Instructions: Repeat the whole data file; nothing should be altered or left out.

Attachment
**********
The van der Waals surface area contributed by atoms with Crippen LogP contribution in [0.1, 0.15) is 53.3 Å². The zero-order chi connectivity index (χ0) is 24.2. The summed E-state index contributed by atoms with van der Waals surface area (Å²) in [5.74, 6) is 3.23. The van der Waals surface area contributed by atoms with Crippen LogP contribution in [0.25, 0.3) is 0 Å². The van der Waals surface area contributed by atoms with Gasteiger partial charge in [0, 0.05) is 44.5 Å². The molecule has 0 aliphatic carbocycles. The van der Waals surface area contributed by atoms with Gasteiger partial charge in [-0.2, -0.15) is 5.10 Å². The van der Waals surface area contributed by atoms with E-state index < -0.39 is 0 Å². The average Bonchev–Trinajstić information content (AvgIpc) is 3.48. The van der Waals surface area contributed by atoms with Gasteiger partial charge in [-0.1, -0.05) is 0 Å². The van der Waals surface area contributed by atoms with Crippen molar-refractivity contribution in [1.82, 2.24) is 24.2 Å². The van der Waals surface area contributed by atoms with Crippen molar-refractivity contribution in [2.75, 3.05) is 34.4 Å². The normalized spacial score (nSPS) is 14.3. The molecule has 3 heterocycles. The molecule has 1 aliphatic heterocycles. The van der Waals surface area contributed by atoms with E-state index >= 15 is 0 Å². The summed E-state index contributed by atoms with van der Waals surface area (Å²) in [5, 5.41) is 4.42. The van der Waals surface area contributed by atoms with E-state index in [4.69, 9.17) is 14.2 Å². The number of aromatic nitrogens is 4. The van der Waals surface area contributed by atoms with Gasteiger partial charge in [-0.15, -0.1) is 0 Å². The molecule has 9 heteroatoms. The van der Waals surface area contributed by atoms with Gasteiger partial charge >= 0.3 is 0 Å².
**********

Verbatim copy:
The van der Waals surface area contributed by atoms with Crippen LogP contribution in [0.1, 0.15) is 53.3 Å². The zero-order chi connectivity index (χ0) is 24.2. The summed E-state index contributed by atoms with van der Waals surface area (Å²) in [5.74, 6) is 3.23. The van der Waals surface area contributed by atoms with Crippen LogP contribution in [0.25, 0.3) is 0 Å². The van der Waals surface area contributed by atoms with Gasteiger partial charge in [0, 0.05) is 44.5 Å². The molecule has 0 aliphatic carbocycles. The van der Waals surface area contributed by atoms with Gasteiger partial charge in [-0.2, -0.15) is 5.10 Å². The van der Waals surface area contributed by atoms with E-state index < -0.39 is 0 Å². The average Bonchev–Trinajstić information content (AvgIpc) is 3.48. The van der Waals surface area contributed by atoms with Gasteiger partial charge in [-0.1, -0.05) is 0 Å². The van der Waals surface area contributed by atoms with Crippen molar-refractivity contribution in [1.82, 2.24) is 24.2 Å². The van der Waals surface area contributed by atoms with Crippen molar-refractivity contribution in [2.75, 3.05) is 34.4 Å². The normalized spacial score (nSPS) is 14.3. The molecule has 3 heterocycles. The molecule has 1 aliphatic heterocycles. The van der Waals surface area contributed by atoms with E-state index >= 15 is 0 Å². The summed E-state index contributed by atoms with van der Waals surface area (Å²) in [5, 5.41) is 4.42. The van der Waals surface area contributed by atoms with E-state index in [4.69, 9.17) is 14.2 Å². The number of aromatic nitrogens is 4. The van der Waals surface area contributed by atoms with Gasteiger partial charge in [-0.15, -0.1) is 0 Å². The molecule has 9 heteroatoms. The van der Waals surface area contributed by atoms with Gasteiger partial charge >= 0.3 is 0 Å².